Today, President George Bush held his final press conference, during which “he became passionate in defense of some of his policies.” When the topic turned to the economy, Bush vigorously defended his 2001 and 2003 tax cuts, adding that he “will defend them after my presidency as the right course of action”:
There’s a fundamental philosophical debate about tax cuts. Who best can spend your money, the government or you? And I’ve always sided with the people on that issue.
We’re not going to quibble with the notion that Bush didn’t know how to spend taxpayer money. However, he decided he knew how to best spend China and Japan’s money, which he borrowed in order to finance his tax cuts for the wealthy and the war in Iraq, driving the federal debt to historic heights.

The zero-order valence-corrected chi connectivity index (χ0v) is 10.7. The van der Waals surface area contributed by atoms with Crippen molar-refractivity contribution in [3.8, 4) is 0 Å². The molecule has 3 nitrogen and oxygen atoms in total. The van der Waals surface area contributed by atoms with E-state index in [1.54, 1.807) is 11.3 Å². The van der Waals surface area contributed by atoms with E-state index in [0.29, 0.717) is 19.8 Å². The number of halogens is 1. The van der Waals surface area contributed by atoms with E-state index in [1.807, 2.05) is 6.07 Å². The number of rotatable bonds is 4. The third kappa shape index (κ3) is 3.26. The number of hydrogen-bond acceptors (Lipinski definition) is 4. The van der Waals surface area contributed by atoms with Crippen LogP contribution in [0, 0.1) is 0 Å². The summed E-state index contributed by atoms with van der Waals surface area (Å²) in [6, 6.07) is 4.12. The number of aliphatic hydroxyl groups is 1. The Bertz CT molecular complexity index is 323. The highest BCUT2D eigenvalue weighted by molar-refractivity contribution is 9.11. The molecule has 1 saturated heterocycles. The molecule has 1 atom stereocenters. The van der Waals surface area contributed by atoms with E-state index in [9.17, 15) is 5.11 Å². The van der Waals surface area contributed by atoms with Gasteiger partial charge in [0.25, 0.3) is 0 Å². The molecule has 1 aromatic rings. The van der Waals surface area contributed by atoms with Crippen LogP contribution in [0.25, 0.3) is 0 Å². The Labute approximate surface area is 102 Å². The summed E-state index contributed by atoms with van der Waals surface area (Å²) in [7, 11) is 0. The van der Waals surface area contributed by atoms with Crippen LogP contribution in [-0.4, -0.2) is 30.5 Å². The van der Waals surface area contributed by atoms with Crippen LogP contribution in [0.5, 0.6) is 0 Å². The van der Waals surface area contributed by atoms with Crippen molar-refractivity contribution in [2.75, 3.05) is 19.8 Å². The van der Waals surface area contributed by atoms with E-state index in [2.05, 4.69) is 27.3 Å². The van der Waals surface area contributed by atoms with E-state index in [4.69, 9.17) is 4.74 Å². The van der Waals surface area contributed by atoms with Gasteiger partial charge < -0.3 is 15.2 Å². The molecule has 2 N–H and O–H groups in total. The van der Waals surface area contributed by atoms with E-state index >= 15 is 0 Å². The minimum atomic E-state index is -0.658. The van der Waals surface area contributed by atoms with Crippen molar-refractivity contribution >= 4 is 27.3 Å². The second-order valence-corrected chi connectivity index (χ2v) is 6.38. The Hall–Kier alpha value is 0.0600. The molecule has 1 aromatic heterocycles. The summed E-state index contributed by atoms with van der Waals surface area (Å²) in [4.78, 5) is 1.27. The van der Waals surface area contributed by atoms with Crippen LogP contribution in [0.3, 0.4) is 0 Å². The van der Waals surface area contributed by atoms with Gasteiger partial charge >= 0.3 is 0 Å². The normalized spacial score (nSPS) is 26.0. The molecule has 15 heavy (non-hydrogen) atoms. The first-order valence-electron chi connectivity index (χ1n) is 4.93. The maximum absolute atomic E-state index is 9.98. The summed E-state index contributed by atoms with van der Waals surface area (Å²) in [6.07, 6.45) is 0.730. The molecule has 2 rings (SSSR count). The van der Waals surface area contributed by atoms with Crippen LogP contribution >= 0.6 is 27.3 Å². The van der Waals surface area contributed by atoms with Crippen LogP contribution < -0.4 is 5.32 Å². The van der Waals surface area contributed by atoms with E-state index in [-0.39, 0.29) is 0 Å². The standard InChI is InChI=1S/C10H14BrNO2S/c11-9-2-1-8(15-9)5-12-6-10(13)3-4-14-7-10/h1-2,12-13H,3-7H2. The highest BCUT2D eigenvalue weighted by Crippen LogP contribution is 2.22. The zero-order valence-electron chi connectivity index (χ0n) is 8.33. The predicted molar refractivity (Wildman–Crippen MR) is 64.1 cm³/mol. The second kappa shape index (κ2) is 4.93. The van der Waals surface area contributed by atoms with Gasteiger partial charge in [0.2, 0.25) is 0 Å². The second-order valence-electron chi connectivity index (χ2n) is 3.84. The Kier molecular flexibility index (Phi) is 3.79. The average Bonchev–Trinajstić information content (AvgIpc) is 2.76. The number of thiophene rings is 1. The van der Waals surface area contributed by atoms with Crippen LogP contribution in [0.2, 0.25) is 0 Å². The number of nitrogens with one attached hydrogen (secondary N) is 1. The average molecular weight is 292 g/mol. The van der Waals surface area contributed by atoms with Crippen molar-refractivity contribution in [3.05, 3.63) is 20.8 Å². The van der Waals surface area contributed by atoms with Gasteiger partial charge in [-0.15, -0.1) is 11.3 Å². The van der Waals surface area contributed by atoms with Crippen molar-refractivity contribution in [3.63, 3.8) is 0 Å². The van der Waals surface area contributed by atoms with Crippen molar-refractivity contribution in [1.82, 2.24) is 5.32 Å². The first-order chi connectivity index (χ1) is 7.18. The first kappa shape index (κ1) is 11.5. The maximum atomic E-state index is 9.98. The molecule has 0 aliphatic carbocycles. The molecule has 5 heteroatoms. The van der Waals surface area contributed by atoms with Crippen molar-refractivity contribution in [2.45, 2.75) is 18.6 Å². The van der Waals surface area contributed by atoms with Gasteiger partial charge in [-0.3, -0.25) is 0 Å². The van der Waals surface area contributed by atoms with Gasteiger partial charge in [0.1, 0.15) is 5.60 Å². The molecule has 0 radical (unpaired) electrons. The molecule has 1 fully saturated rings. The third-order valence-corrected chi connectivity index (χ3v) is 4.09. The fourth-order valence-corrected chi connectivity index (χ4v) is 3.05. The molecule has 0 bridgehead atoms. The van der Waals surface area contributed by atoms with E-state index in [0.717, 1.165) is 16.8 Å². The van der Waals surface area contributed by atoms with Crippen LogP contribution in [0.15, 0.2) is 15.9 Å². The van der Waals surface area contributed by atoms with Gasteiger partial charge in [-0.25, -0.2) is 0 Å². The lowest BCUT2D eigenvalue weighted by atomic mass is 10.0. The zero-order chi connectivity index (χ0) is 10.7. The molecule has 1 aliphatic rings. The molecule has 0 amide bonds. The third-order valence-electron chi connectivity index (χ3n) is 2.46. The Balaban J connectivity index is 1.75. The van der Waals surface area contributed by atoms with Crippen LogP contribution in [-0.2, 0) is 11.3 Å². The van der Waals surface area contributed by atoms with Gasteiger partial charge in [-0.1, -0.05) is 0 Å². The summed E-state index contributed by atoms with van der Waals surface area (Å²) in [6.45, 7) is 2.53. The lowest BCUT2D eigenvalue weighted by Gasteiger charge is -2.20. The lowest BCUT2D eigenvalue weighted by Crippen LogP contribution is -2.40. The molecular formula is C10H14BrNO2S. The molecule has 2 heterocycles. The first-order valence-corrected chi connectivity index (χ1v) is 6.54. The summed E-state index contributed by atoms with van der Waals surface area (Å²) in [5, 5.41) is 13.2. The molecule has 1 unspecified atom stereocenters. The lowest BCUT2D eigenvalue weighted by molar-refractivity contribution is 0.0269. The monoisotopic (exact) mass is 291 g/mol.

As the Washington Post noted today, Bush “has presided over the weakest eight-year span for the U.S. economy in decades”; the federal government “had a modest budget surplus when Bush took office,” but his administration ran up deficits “even as the economy was growing at a healthy pace.”
It is worth remembering that when Bush took office, it was projected that the federal government would run a $710 billion budget surplus in 2009, and that the Center on Budget and Policy Priorities calculated that Bush’s tax cuts accounted for 42 percent of the fiscal deterioration between 2001 and 2008. If Bush was indeed siding “with the people,” he had an awfully funny way of going about it.